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Veterans’ Organizations Establish Veteran’s Creed
The Veteran’s Creed inspires veterans to continue to serve and lead
June 13, 2018
WASHINGTON — Eleven major veterans’ organizations have announced the development and adoption of a Veteran’s Creed. The participating organizations presented the creed at an event on Flag Day, June 14, at 1 p.m. at the Reserve Officers Association headquarters at 1 Constitution Avenue, NE, Washington, D.C.
The Creed is the result of extensive discussions and consultations among the group that began last fall at Georgetown University. It is meant to inspire veterans to continue to serve and lead in their communities and our country, and to continue to make a difference in our world.
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Eleven major veterans’ organizations, including the VFW, sign the newly created Veteran’s Creed during a ceremony in Washington, D.C., on June 14. The creed is meant to inspire veterans to continue to serve and lead in their communities and our country, and to continue to make a difference in our world.
“The Creed will help prepare veterans for their productive civilian lives,” said Dr. Joel Kupersmith, Director of Veterans’ Initiatives at Georgetown University. Echoing his comments are Gen. George W. Casey Jr., former Army Chief of Staff, who said “I believe the Veteran’s Creed could remind veterans of what they miss about their service and encourage them to continue to make a difference in their communities and across our country,” he said. “We need their talents.”
Each element of the Creed is rooted in shared military tenets, the missions of participating veterans and military service organizations, and in the altruistic ethos of veterans themselves. It is also meant to remind Americans that the principles and values veterans learned in the military – integrity, leadership, teamwork, selfless service – can greatly benefit our country.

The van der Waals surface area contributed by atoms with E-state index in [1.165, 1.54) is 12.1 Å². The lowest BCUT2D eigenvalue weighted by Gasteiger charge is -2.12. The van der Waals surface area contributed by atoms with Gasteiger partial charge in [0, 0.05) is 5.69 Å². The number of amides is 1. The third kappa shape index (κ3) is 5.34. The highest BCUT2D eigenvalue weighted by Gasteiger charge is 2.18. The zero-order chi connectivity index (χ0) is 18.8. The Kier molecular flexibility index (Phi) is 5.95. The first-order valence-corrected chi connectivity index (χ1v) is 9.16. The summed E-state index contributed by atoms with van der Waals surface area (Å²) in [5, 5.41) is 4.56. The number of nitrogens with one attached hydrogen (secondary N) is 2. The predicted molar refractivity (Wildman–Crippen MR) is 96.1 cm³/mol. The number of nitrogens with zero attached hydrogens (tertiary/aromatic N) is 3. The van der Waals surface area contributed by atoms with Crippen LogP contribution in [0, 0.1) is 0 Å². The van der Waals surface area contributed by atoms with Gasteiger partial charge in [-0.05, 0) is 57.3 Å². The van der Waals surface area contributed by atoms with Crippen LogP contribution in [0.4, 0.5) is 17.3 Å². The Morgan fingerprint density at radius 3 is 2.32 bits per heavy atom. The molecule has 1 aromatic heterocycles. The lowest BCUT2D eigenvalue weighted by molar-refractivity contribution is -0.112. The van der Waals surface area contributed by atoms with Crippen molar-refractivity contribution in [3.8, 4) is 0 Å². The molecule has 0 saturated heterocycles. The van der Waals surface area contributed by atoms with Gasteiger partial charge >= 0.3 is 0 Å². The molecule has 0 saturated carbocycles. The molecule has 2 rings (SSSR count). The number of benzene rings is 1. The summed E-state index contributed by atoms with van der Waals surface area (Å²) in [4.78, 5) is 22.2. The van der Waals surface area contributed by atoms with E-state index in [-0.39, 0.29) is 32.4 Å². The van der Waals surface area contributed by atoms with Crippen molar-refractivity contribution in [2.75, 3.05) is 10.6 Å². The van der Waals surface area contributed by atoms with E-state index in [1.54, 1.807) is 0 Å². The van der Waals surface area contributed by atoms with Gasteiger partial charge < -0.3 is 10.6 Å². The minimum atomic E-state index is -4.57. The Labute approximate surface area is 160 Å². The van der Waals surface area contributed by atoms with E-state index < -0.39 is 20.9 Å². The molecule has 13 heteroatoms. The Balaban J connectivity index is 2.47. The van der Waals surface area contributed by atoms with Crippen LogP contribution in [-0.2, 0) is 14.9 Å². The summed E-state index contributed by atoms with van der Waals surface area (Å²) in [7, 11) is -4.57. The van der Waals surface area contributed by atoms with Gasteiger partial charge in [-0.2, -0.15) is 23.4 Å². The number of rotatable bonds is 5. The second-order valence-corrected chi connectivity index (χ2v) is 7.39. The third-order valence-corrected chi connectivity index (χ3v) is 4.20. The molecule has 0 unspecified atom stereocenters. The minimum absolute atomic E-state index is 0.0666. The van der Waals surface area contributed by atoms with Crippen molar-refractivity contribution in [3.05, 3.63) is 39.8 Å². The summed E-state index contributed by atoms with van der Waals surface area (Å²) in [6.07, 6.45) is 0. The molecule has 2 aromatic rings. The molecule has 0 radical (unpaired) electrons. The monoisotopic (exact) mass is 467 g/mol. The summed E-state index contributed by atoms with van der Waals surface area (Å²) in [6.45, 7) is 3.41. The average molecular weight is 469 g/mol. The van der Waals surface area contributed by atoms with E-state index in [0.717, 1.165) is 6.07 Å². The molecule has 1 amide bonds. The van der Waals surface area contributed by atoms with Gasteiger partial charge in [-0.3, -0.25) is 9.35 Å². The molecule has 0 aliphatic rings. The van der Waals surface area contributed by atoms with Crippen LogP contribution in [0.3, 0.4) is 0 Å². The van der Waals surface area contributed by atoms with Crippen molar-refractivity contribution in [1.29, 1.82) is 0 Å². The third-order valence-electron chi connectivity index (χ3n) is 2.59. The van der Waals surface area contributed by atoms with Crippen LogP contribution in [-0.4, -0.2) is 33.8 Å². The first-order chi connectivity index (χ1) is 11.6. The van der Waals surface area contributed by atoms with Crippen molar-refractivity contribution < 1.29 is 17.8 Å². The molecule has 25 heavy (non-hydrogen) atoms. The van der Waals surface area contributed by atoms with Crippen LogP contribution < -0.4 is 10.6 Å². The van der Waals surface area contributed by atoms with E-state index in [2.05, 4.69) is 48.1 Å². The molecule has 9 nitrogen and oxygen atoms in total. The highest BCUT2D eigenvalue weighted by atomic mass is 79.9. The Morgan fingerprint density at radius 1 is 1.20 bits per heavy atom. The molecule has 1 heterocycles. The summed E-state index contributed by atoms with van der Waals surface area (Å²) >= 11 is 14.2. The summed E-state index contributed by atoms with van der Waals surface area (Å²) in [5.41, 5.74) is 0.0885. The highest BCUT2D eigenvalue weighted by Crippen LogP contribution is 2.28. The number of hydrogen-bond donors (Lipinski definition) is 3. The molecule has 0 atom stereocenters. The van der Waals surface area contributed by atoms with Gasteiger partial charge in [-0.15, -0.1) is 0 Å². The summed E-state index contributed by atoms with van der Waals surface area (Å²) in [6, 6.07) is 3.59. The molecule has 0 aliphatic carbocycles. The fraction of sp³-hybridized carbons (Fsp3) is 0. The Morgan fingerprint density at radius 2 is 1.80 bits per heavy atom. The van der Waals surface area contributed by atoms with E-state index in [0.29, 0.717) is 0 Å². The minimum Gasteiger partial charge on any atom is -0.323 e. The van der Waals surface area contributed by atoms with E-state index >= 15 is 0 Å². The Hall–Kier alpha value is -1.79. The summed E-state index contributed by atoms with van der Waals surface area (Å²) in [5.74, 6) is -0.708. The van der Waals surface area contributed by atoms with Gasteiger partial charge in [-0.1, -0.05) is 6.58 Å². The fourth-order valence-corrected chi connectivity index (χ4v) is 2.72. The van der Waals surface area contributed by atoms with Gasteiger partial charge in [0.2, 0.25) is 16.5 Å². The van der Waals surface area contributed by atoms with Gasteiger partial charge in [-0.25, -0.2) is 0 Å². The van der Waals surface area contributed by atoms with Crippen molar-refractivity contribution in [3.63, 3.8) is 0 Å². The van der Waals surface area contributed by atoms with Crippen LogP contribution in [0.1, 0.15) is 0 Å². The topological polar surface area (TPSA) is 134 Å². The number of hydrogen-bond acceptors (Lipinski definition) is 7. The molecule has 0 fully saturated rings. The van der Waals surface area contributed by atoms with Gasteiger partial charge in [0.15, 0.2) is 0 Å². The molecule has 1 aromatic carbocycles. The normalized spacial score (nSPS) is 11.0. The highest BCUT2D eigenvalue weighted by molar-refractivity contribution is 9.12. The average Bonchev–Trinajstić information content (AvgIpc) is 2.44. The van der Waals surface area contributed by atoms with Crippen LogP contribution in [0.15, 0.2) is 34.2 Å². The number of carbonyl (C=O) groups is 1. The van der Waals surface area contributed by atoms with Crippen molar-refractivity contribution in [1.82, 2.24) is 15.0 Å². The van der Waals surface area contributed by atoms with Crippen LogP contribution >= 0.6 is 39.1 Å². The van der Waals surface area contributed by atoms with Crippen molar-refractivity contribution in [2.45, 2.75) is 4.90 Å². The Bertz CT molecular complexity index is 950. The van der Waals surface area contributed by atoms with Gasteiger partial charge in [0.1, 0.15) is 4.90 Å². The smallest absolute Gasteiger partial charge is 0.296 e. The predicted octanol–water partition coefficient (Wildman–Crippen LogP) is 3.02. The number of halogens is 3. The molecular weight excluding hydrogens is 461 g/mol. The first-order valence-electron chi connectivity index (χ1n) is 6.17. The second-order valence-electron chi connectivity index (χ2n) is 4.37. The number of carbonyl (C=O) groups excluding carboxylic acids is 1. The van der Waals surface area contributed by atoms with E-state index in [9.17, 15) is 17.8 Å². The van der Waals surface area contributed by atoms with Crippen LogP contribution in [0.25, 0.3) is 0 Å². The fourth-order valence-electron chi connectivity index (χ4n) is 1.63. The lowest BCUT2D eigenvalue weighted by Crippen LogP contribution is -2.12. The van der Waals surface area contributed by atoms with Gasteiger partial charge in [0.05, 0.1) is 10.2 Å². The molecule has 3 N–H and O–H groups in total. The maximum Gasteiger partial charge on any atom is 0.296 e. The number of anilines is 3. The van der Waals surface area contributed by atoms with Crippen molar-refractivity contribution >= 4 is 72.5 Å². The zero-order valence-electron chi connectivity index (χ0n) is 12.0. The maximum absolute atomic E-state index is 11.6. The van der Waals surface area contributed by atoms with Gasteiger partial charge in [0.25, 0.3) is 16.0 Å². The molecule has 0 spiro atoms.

“In the Army I lived both the Soldier’s Creed and the NCO Creed,” said John Towles, Director of National Security & Foreign Affairs for the Veterans of Foreign Wars of the U.S. “Both set a path for who I was as a member of the Armed Forces, and served as a constant reminder of my obligations as a leader to those on my left and to my right. As veterans, we must realize that our service does not stop simply because we take off the uniform. Many of us struggle to find our place once we leave the military, but now we have a new set of watchwords to guide and remind our brothers and our sisters in arms that our mission is far from over.”
The eight-point Veteran’s Creed is:
1. I am an American Veteran
2. I proudly served my country
3. I live the values I learned in the military
4. I continue to serve my community, my country and my fellow veterans
5. I maintain my physical and mental discipline
6. I continue to lead and improve
7. I make a difference
8. I honor and remember my fallen comrades
Along with the VFW, other participating veterans’ groups include AMVETS, Disabled American Veterans, HillVets, Iraq and Afghanistan Veterans of America, Military Order of the Purple Heart, Paralyzed Veterans of America, Reserve Officers Association, Student Veterans of America, Team Rubicon Global and Wounded Warrior Project.